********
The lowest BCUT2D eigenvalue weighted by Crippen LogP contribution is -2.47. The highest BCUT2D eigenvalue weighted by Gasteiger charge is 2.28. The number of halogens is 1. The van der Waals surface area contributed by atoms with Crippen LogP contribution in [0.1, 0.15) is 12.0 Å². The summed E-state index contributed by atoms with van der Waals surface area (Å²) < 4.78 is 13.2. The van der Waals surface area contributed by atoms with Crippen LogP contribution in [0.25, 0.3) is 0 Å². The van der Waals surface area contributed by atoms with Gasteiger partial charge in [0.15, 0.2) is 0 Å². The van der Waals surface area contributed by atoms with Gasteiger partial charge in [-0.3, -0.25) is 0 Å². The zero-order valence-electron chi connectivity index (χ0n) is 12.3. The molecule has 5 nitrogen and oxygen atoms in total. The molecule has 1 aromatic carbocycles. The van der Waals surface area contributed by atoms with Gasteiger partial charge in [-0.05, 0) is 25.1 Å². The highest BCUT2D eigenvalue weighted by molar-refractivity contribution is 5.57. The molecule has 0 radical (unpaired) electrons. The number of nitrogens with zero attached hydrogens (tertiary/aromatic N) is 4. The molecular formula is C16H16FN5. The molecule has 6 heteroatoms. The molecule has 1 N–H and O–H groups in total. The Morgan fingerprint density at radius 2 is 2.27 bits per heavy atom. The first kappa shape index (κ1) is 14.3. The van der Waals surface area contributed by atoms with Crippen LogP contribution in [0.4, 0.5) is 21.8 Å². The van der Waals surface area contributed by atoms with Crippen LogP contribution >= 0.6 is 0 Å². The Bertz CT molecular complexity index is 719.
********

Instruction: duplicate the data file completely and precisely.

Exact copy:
The lowest BCUT2D eigenvalue weighted by Crippen LogP contribution is -2.47. The highest BCUT2D eigenvalue weighted by Gasteiger charge is 2.28. The number of halogens is 1. The van der Waals surface area contributed by atoms with Crippen LogP contribution in [0.1, 0.15) is 12.0 Å². The summed E-state index contributed by atoms with van der Waals surface area (Å²) < 4.78 is 13.2. The van der Waals surface area contributed by atoms with Crippen LogP contribution in [0.25, 0.3) is 0 Å². The van der Waals surface area contributed by atoms with Gasteiger partial charge in [0.15, 0.2) is 0 Å². The van der Waals surface area contributed by atoms with Gasteiger partial charge in [-0.3, -0.25) is 0 Å². The zero-order valence-electron chi connectivity index (χ0n) is 12.3. The molecule has 5 nitrogen and oxygen atoms in total. The molecule has 1 aromatic carbocycles. The van der Waals surface area contributed by atoms with Gasteiger partial charge in [-0.05, 0) is 25.1 Å². The highest BCUT2D eigenvalue weighted by molar-refractivity contribution is 5.57. The molecule has 0 radical (unpaired) electrons. The number of nitrogens with zero attached hydrogens (tertiary/aromatic N) is 4. The molecular formula is C16H16FN5. The molecule has 6 heteroatoms. The molecule has 1 N–H and O–H groups in total. The Morgan fingerprint density at radius 2 is 2.27 bits per heavy atom. The first kappa shape index (κ1) is 14.3. The van der Waals surface area contributed by atoms with Crippen LogP contribution in [0.4, 0.5) is 21.8 Å². The van der Waals surface area contributed by atoms with Crippen LogP contribution >= 0.6 is 0 Å². The Bertz CT molecular complexity index is 719.